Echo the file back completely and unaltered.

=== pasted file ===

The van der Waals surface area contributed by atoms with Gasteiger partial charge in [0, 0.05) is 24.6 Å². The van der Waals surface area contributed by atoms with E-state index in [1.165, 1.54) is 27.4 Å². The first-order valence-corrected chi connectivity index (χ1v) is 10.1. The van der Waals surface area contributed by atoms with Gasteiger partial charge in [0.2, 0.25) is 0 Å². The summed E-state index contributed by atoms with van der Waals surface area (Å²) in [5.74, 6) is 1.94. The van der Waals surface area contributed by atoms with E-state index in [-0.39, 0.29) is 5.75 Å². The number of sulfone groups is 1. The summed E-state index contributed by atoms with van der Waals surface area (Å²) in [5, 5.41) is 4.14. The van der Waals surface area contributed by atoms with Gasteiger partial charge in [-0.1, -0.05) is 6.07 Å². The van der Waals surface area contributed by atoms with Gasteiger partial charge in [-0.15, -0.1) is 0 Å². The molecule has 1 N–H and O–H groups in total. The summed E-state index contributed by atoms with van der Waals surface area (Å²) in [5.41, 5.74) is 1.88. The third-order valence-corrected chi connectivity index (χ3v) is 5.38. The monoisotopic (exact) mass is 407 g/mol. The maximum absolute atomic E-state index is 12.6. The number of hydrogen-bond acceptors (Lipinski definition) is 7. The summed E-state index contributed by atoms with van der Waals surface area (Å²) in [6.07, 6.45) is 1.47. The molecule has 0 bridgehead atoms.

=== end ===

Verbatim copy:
The van der Waals surface area contributed by atoms with Gasteiger partial charge in [0, 0.05) is 24.6 Å². The van der Waals surface area contributed by atoms with E-state index in [1.165, 1.54) is 27.4 Å². The first-order valence-corrected chi connectivity index (χ1v) is 10.1. The van der Waals surface area contributed by atoms with Gasteiger partial charge in [0.2, 0.25) is 0 Å². The summed E-state index contributed by atoms with van der Waals surface area (Å²) in [5.74, 6) is 1.94. The van der Waals surface area contributed by atoms with E-state index in [-0.39, 0.29) is 5.75 Å². The number of sulfone groups is 1. The summed E-state index contributed by atoms with van der Waals surface area (Å²) in [5, 5.41) is 4.14. The van der Waals surface area contributed by atoms with Gasteiger partial charge in [-0.1, -0.05) is 6.07 Å². The van der Waals surface area contributed by atoms with Gasteiger partial charge in [-0.15, -0.1) is 0 Å². The molecule has 1 N–H and O–H groups in total. The summed E-state index contributed by atoms with van der Waals surface area (Å²) in [5.41, 5.74) is 1.88. The third-order valence-corrected chi connectivity index (χ3v) is 5.38. The monoisotopic (exact) mass is 407 g/mol. The maximum absolute atomic E-state index is 12.6. The number of hydrogen-bond acceptors (Lipinski definition) is 7. The summed E-state index contributed by atoms with van der Waals surface area (Å²) in [6.07, 6.45) is 1.47. The molecule has 0 bridgehead atoms.